Ross: It happens both ways. We get reverse interest from companies all the time. Many think we’re a venture fund, putting $50 million in you, $100 million in someone else, and so on. That’s not what this is.

ETF.com: RIAs are seeing investors come to them, offering to buy minority stakes, or selling to private equity firms. Do you see more of that happening?
Ross: It depends on what the RIA wants to do. Some RIAs are extremely happy with any size they have. It’s really a question of what their succession plan is, and how they look at that. If you're 68 years old, and you don’t have the next thing in place for clients, they're going to be like, “OK, hold on. What do I do in five years when you're gone?”

ETF.com: Let’s touch a little on ETFs, particularly the new semitransparent active ETFs. Your thoughts?
Ross: What is it actually providing for people? Is it going to deliver an active outcome that’s going to benefit sales? Will the market evolve? They're going to be heavily marketed, no question. These firms know how to sell their product. But distribution can still be a challenge for some of them.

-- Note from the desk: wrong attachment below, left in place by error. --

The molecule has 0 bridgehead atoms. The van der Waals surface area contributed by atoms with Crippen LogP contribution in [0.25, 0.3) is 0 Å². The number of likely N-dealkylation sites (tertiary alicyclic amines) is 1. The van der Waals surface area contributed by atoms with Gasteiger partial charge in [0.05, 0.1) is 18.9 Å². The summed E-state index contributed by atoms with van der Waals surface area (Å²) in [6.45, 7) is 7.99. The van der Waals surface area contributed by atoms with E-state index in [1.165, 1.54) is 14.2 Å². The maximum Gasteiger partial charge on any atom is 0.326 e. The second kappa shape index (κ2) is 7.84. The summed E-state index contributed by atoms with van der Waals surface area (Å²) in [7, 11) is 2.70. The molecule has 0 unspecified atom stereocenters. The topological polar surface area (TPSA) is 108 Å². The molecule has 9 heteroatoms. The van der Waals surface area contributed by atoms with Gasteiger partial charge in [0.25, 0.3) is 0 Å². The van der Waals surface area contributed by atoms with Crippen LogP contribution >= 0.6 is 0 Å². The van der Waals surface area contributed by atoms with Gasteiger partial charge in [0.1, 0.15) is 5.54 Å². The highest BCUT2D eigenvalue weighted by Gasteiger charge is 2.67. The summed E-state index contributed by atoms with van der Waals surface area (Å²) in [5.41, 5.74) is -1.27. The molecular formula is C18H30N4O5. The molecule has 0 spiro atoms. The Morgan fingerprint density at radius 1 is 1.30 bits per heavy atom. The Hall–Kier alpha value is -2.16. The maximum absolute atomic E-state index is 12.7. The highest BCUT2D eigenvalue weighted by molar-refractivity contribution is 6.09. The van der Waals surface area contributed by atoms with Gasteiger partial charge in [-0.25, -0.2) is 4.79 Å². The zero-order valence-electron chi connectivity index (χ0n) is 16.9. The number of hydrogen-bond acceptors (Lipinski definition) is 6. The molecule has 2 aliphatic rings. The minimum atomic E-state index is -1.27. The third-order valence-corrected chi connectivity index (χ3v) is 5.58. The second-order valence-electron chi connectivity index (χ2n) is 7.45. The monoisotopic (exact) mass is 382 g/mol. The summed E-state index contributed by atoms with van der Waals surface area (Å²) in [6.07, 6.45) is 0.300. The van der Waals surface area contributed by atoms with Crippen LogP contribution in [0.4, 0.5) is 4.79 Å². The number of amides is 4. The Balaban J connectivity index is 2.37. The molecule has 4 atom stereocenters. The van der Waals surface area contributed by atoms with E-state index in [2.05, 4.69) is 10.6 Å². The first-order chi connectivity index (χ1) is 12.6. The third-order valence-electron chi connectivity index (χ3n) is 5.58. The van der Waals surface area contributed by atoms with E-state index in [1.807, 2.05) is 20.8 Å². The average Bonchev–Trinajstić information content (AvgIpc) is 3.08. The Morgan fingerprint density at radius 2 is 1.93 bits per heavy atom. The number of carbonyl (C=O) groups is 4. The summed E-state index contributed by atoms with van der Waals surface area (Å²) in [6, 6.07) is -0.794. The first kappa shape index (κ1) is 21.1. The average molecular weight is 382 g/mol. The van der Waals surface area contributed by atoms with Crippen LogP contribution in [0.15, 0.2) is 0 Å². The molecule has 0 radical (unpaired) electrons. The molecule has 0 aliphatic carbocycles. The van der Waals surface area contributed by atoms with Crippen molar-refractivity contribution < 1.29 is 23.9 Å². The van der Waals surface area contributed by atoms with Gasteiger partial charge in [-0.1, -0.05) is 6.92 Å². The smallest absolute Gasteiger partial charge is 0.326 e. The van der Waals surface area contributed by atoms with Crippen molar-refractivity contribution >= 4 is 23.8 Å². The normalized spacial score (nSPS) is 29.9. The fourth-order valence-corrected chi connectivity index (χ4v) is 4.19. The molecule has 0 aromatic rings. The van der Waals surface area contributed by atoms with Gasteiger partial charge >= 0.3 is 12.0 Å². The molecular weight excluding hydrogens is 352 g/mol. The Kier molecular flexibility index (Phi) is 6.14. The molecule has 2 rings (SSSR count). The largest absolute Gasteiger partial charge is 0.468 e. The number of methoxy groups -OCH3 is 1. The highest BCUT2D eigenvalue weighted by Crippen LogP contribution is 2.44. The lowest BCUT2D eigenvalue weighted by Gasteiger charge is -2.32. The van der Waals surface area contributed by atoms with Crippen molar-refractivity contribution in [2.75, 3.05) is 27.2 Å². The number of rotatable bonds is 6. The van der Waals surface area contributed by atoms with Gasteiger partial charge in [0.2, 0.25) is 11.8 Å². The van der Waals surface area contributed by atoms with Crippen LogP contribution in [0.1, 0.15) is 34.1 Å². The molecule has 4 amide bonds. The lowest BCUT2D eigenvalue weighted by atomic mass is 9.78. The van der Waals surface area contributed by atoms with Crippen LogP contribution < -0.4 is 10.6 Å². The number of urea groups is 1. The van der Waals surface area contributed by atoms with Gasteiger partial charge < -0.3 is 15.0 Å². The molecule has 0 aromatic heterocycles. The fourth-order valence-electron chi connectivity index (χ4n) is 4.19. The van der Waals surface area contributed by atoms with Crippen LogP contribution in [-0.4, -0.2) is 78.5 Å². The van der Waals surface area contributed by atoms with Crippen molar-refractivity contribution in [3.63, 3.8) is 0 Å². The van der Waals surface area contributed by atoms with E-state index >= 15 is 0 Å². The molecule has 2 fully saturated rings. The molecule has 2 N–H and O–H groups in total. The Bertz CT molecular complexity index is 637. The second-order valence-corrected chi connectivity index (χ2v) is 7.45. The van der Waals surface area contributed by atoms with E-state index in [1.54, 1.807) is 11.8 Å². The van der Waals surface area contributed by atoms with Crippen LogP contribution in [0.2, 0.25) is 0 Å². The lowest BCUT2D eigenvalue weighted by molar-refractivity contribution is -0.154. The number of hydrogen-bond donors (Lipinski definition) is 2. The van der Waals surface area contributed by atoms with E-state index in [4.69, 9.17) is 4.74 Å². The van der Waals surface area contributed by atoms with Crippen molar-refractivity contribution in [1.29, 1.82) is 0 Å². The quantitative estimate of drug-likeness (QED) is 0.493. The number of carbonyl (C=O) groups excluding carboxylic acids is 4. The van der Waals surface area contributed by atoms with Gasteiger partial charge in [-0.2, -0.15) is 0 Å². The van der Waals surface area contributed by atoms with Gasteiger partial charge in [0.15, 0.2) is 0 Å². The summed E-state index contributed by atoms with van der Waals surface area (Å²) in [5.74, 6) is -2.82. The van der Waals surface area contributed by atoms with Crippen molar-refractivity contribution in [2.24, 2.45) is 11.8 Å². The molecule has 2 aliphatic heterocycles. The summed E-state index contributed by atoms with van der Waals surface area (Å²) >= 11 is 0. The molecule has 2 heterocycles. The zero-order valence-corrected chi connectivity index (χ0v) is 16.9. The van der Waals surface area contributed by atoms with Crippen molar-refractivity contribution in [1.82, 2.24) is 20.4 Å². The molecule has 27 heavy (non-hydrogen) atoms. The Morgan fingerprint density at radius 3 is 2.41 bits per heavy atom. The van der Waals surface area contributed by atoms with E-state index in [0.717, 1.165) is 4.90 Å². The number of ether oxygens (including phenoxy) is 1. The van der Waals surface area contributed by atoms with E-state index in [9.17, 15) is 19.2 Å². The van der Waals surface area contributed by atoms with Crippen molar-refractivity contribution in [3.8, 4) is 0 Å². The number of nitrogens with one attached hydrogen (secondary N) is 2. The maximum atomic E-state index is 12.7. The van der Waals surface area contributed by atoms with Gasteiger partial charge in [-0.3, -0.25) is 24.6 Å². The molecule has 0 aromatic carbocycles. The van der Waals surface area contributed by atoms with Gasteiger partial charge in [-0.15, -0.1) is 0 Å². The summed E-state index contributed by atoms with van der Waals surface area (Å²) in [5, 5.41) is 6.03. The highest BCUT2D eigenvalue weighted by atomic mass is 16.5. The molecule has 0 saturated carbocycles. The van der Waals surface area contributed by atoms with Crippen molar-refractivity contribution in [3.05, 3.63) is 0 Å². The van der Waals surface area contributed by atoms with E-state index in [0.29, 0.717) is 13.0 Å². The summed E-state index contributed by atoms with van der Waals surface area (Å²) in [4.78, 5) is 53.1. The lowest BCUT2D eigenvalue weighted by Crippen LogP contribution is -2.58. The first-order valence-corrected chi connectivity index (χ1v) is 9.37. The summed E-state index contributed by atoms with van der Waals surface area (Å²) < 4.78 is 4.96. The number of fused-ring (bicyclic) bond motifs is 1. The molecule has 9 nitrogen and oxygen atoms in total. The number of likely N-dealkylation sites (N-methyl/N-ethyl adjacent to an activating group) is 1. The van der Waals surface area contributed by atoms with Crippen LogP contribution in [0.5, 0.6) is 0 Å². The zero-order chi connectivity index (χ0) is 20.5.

There's a chance they're going to be very successful, offering a new way of doing mutual funds. That’s not proven yet.

It’ll be a question of whether advisors are comfortable using these ETFs. Are their spreads going to be in line with what they should be? But the biggest question is going to be, Can these things outperform?

ETF.com: How have you seen this financial service industry reacting over the last few months with the pandemic disruptions?
Ross: A lot of this business could have been done virtually before. State Street has 39,000 people. And they had 96-97% of them working from home on remote technology.